How witnessing domestic violence can have lifelong effects

HAMPTON ROADS, Va. - Witnessing domestic violence as a child could be just as damaging as being abused, according to a recent study.

Local resident Santina Proctor said she knows the harsh reality of watching abuse and the impacts it has.

She shared with News 3 the horrific abuse she said she witnessed as a child.

“I remember he banged her head into a glass table. I remember just blood pouring out of her head as a little kid. I remember one time we were standing on the porch and he just came up and hit her on the head with a two by four piece of wood and knocked a piece of her ear off,” said Proctor.

Proctor said from the time she could remember her mother was in an abusive relationship that she and her siblings witnessed the violence.

Santina Proctor

“She suffered every form of abuse: physical, financial, verbal and sexual,” said Proctor.

She said as a kid she got in trouble for calling police. “He shot my mother before and she told police that she shot herself,” said Proctor.

At 35 years old, Proctor said she has a better understanding of how witnessing domestic violence had an impact on her adult life.

“I would sabotage relationships when I felt like the people were getting too close to me,” said Proctor. “Two years ago, I was diagnosed with PTSD. Although I wasn’t physically abused, it’s turned me into a person that I didn’t like. I didn’t like being standoffish. I didn’t like not being able to receive love. I didn’t want to doubt and have trust issues with people who never hurt me. It’s scary. It impacts all children differently.”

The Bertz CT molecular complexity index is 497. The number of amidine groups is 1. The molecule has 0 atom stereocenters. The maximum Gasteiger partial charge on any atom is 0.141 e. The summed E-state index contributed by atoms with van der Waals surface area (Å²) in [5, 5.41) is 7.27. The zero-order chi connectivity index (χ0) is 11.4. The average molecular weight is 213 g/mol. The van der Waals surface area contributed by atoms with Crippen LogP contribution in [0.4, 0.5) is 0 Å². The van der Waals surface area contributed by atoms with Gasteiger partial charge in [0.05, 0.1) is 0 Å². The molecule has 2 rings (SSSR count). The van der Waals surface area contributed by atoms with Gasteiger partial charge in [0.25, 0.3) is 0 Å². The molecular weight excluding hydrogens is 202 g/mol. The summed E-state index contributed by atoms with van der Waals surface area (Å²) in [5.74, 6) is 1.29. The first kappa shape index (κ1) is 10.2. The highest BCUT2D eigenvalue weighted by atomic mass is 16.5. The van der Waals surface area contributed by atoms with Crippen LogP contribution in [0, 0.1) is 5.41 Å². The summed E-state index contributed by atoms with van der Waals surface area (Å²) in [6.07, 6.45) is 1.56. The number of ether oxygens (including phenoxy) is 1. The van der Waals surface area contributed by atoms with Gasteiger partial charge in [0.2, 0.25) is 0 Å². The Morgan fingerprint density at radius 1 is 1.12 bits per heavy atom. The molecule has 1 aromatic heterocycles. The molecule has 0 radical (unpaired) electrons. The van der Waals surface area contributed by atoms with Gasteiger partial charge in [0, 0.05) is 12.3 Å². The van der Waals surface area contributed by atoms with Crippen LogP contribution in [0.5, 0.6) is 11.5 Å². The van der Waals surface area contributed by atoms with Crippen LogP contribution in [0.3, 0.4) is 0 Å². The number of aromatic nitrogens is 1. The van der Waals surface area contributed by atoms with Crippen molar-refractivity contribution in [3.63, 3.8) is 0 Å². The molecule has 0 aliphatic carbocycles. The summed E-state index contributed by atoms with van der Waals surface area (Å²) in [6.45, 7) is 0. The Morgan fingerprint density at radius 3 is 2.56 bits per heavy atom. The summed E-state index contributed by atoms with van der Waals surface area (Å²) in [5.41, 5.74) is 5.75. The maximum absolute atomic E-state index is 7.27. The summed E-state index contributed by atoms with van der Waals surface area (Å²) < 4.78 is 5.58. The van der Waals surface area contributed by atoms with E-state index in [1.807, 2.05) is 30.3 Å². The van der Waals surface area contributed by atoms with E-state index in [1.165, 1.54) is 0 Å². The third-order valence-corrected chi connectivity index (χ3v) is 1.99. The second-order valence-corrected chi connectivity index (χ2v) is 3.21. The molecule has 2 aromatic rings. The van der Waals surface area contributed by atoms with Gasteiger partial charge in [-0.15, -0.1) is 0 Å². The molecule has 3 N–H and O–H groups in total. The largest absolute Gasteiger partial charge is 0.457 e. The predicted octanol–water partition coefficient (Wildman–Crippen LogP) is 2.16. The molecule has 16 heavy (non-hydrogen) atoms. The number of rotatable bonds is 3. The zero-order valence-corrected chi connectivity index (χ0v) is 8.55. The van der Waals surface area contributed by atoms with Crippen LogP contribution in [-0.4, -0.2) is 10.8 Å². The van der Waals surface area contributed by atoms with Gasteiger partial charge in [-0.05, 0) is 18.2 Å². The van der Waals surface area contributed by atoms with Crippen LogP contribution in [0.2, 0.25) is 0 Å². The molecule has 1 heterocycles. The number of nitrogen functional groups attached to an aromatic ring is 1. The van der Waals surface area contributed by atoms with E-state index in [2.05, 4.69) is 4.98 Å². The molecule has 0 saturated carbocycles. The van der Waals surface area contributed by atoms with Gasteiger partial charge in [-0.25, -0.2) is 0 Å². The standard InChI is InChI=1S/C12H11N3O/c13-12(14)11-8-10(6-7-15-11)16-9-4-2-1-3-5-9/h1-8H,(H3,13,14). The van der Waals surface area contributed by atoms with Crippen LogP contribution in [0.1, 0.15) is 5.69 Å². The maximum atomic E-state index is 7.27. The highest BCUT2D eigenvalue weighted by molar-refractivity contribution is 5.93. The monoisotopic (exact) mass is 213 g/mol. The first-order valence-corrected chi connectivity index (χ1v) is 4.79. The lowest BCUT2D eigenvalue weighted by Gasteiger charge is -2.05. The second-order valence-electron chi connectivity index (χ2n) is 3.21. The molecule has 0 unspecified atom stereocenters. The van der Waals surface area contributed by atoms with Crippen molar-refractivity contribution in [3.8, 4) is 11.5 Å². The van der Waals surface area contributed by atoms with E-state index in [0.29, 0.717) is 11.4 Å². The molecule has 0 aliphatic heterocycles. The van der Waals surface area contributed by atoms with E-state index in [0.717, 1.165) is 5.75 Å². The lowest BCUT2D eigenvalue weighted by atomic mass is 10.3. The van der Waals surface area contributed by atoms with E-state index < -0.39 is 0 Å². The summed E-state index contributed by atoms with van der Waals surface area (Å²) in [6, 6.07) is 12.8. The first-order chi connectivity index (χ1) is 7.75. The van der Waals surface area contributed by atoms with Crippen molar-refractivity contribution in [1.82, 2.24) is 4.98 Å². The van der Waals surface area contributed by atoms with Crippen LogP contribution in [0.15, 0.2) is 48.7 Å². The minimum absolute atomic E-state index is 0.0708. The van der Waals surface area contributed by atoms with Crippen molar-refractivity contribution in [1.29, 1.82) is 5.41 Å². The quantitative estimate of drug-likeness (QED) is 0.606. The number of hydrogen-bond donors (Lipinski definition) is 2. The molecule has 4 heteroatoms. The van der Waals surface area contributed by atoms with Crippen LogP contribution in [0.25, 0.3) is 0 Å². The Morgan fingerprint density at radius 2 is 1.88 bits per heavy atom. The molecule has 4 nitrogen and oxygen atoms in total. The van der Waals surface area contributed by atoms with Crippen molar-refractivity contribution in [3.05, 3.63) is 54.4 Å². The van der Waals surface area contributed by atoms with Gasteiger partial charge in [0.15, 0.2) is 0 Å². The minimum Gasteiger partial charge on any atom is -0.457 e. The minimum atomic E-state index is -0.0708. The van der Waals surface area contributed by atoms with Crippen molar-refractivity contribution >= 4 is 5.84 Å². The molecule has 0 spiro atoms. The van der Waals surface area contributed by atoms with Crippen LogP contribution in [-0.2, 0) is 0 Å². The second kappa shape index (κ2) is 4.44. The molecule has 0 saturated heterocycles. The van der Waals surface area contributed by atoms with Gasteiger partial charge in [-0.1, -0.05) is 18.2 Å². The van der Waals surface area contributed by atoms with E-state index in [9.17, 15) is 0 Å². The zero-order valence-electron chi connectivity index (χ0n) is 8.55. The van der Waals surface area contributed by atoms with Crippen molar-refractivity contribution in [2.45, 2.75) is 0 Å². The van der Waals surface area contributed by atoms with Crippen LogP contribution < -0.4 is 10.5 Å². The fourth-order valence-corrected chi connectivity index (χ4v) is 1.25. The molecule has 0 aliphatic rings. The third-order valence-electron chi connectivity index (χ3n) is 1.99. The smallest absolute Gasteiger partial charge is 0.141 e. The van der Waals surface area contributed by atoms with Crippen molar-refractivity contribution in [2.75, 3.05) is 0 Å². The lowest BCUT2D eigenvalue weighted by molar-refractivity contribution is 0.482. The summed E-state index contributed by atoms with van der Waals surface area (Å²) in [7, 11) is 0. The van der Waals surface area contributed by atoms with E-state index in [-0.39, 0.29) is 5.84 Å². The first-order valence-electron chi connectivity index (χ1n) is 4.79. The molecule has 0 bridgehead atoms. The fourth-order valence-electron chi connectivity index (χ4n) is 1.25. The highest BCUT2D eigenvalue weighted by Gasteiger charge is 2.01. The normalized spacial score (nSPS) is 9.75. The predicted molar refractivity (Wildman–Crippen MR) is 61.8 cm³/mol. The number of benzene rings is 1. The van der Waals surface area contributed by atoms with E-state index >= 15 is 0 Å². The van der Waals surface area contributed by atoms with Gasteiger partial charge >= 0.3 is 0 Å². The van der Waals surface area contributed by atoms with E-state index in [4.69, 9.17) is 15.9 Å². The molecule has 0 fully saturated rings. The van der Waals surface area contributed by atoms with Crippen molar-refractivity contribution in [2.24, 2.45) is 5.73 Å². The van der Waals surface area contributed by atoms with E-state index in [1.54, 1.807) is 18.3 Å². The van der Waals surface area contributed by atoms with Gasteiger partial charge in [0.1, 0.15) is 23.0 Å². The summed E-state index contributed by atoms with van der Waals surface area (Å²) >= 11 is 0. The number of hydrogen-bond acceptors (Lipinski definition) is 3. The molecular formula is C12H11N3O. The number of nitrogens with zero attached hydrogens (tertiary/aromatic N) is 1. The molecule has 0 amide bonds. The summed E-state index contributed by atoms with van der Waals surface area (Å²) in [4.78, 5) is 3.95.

Licensed Clinical Social Worker Gary Rotfus said watching domestic violence from an early age can have lifelong effects.

“When a child is exposed to either violence directly or witnessing violence, the fight or flight mechanism of the individual is activated on a regular basis and that is not normal,” said Rotfus.

Rotfus said in some cases is witnessing it is worse. “They may carry guilt with them. They’re watching something that they’re helpless to stop.”

A study published in the Journal of the American Medical Association found that exposure to childhood trauma can have lasting impacts on an adult’s mental health among other issues.

Rotfus said when people watch inappropriate ways of handling stress they can have trouble learning proper ways to solve problems and have several other issues. He said they are more likely to become alcoholics, drug users, suicidal and more prone to anxiety and PTSD.

Proctor said to the outside world she looked like she had things together, but inside she was suffering and hurting.

She said she got help for her PTSD and then started her own non-profit called, “It’s Not Your Fault 91" to help others.

Click here to learn more about her organization.

She provides support to victims and encourages others to get the help they need because she knows the devastating effects of witnessing domestic abuse.

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